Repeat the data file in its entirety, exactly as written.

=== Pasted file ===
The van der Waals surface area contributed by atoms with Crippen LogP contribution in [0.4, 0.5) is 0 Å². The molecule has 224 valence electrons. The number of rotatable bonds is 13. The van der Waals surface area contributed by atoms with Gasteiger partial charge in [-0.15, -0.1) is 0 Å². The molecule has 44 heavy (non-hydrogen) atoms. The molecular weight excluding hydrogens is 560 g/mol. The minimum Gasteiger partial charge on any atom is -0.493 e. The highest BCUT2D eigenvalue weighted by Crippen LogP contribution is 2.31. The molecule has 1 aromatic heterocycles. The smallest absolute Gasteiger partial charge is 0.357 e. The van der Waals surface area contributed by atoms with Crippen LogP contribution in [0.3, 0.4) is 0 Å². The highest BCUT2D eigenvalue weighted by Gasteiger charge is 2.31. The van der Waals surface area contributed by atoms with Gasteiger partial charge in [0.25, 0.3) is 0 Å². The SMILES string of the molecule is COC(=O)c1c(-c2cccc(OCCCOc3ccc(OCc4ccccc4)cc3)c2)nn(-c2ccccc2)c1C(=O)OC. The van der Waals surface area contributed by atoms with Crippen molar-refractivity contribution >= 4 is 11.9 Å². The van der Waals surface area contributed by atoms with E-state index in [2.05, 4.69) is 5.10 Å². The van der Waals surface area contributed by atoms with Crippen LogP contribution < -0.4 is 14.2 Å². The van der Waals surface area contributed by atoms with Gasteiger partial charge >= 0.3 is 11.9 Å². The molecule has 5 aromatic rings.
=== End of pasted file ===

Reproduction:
The van der Waals surface area contributed by atoms with Crippen LogP contribution in [0.4, 0.5) is 0 Å². The molecule has 224 valence electrons. The number of rotatable bonds is 13. The van der Waals surface area contributed by atoms with Gasteiger partial charge in [-0.15, -0.1) is 0 Å². The molecule has 44 heavy (non-hydrogen) atoms. The molecular weight excluding hydrogens is 560 g/mol. The minimum Gasteiger partial charge on any atom is -0.493 e. The highest BCUT2D eigenvalue weighted by Crippen LogP contribution is 2.31. The molecule has 1 aromatic heterocycles. The smallest absolute Gasteiger partial charge is 0.357 e. The van der Waals surface area contributed by atoms with Crippen LogP contribution in [0.3, 0.4) is 0 Å². The highest BCUT2D eigenvalue weighted by Gasteiger charge is 2.31. The van der Waals surface area contributed by atoms with Gasteiger partial charge in [0.25, 0.3) is 0 Å². The SMILES string of the molecule is COC(=O)c1c(-c2cccc(OCCCOc3ccc(OCc4ccccc4)cc3)c2)nn(-c2ccccc2)c1C(=O)OC. The van der Waals surface area contributed by atoms with Crippen molar-refractivity contribution >= 4 is 11.9 Å². The van der Waals surface area contributed by atoms with E-state index in [2.05, 4.69) is 5.10 Å². The van der Waals surface area contributed by atoms with Crippen LogP contribution < -0.4 is 14.2 Å². The van der Waals surface area contributed by atoms with Gasteiger partial charge >= 0.3 is 11.9 Å². The molecule has 5 aromatic rings.